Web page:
The Reno Lab

Our lab studies comparative primate and vertebrate evolution, with the main goal to discover the genetic and developmental mechanisms that make us human. My lab is currently working on multiple projects.

Human Evolution & Development

Associate Professor

Department of Bio-Medical Sciences

Philadelphia College of Osteopathic Medicine

Evolution and Development of the Hominid Skeleton

We are working on a number of projects to uncover developmental mechanisms that underlies the evolution of the human phenotype. Of particular interest is the evolution of the wrist and the loss of the growth plate associated with the mammalian pisiform. We are also working on the evolution of the vertebral column and the role that Hox and other genes have in its patterning.


Juvenile chimpanzee pisiforms showing unfused secondary center of ossification.

Genetic Mechanisms Underlying Differential Skeletal Growth

The relative lengths of individual bones are important in dictating the mode of locomotion of a species. Our lab studies how particular growth behaviors are  assigned to each growth plate during development. In particular how do certain regions of the skeleton form growth plates while others do not, and why do these regions vary between species? To address this question we are using the natural variation in growth plate formation in the mammalian metatarsal.  As this bone forms only a single growth plate, we can compare the cellular behaviors, such as proliferation and gene expression, of the growth plate forming and non-forming ends.

Role of Androgen Receptor Gene Regulation in Human and Primate Evolution

Differential expression of the Androgen Receptor gene is a key mechanism to mediate the development of secondary sexual characteristics. The wide diversity in male secondary sexual adornments suggests that multiple tissue specific enhancers tightly regulate AR expression. We use a variety of comparative, bioinformatic, and transgenic mouse experiments to identify these enhancers and understand how they pattern particular suites of sexually dimorphic features in humans and primates. Specifically we (in collaboration with our colleagues at Stanford University) have identified a highly conserved mammalian enhancer adjacent to AR that drives gene expression in skin appendages, including sensory whiskers and penile spines. This enhancer has been lost in the human lineage since our divergence from chimpanzees and thus may be linked to the loss of penile spines and sensory whiskers in humans. Currently, the lab is working on recreating this deletion in mice, identifying other tissue specific enhancers surrounding the AR genes, and determining the role AR has in the formation of skin appendages such as penile spines.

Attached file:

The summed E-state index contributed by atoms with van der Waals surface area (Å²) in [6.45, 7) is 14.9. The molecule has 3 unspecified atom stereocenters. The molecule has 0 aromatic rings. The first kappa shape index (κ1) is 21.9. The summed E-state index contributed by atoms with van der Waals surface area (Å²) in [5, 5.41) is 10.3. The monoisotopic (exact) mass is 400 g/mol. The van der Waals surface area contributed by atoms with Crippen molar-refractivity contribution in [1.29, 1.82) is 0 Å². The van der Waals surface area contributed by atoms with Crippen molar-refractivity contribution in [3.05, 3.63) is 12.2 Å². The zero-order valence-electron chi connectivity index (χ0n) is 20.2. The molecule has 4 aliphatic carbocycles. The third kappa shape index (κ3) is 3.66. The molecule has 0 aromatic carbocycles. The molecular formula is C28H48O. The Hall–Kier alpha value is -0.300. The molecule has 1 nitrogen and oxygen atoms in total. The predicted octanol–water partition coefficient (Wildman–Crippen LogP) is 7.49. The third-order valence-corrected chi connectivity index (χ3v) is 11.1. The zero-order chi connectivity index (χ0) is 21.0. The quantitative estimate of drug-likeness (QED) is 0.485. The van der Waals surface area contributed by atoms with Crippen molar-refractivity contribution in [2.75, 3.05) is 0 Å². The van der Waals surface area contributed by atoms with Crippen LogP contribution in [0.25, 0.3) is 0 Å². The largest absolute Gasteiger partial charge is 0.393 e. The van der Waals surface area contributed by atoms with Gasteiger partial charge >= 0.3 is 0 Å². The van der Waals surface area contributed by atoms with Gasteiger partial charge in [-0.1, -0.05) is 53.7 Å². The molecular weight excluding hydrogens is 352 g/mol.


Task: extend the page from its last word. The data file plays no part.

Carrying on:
Expression driven by a mouse Androgen Receptor enhancer (blue staining) in embryonic sensory whiskers, (arrows) hair follicles,and genital tubercle (upper right), as well as postnatal penile spines (lower right). The embryonic genital tubercle is a normal site of Androgen Receptor expression as shown by in situ hybridization (middle right)

Evolution of Hominid Postcrania

We also engage in a number of more traditional paleoanthropological investigations.  Of particular interest is the accurate assessment of the variation due to both inter-individual differences and the uncertainly that results from incomplete specimens in estimates of early hominid morphological characters and the reconstruction of the last common ancestor.  So far our research has touched on skeletal dimorphism of Australopithecus afarensis and the evolution of limb proportions

across the australopithecine-hominine transition.  Both projects are currently ongoing as well as newer investigations.

Photo credit: PCOM